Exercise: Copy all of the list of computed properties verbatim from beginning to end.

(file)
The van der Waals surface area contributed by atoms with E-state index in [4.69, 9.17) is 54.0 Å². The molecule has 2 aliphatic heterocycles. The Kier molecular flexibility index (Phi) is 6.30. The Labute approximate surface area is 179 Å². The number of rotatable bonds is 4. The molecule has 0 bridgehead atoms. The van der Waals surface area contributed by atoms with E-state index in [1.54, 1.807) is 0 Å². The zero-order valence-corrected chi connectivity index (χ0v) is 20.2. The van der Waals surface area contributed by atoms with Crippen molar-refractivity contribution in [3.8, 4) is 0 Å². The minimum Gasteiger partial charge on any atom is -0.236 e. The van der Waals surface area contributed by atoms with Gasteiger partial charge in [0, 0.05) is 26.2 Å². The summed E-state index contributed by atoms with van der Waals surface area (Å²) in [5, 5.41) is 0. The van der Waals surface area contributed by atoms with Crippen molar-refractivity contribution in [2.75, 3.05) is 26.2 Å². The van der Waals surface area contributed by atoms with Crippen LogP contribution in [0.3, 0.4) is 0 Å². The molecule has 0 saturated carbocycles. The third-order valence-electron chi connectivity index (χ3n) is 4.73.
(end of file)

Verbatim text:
The van der Waals surface area contributed by atoms with E-state index in [4.69, 9.17) is 54.0 Å². The molecule has 2 aliphatic heterocycles. The Kier molecular flexibility index (Phi) is 6.30. The Labute approximate surface area is 179 Å². The number of rotatable bonds is 4. The molecule has 0 bridgehead atoms. The van der Waals surface area contributed by atoms with E-state index in [1.54, 1.807) is 0 Å². The zero-order valence-corrected chi connectivity index (χ0v) is 20.2. The van der Waals surface area contributed by atoms with Crippen molar-refractivity contribution in [3.8, 4) is 0 Å². The minimum Gasteiger partial charge on any atom is -0.236 e. The van der Waals surface area contributed by atoms with Gasteiger partial charge in [0, 0.05) is 26.2 Å². The summed E-state index contributed by atoms with van der Waals surface area (Å²) in [5, 5.41) is 0. The van der Waals surface area contributed by atoms with Crippen molar-refractivity contribution in [2.75, 3.05) is 26.2 Å². The van der Waals surface area contributed by atoms with Crippen LogP contribution in [0.3, 0.4) is 0 Å². The molecule has 0 saturated carbocycles. The third-order valence-electron chi connectivity index (χ3n) is 4.73.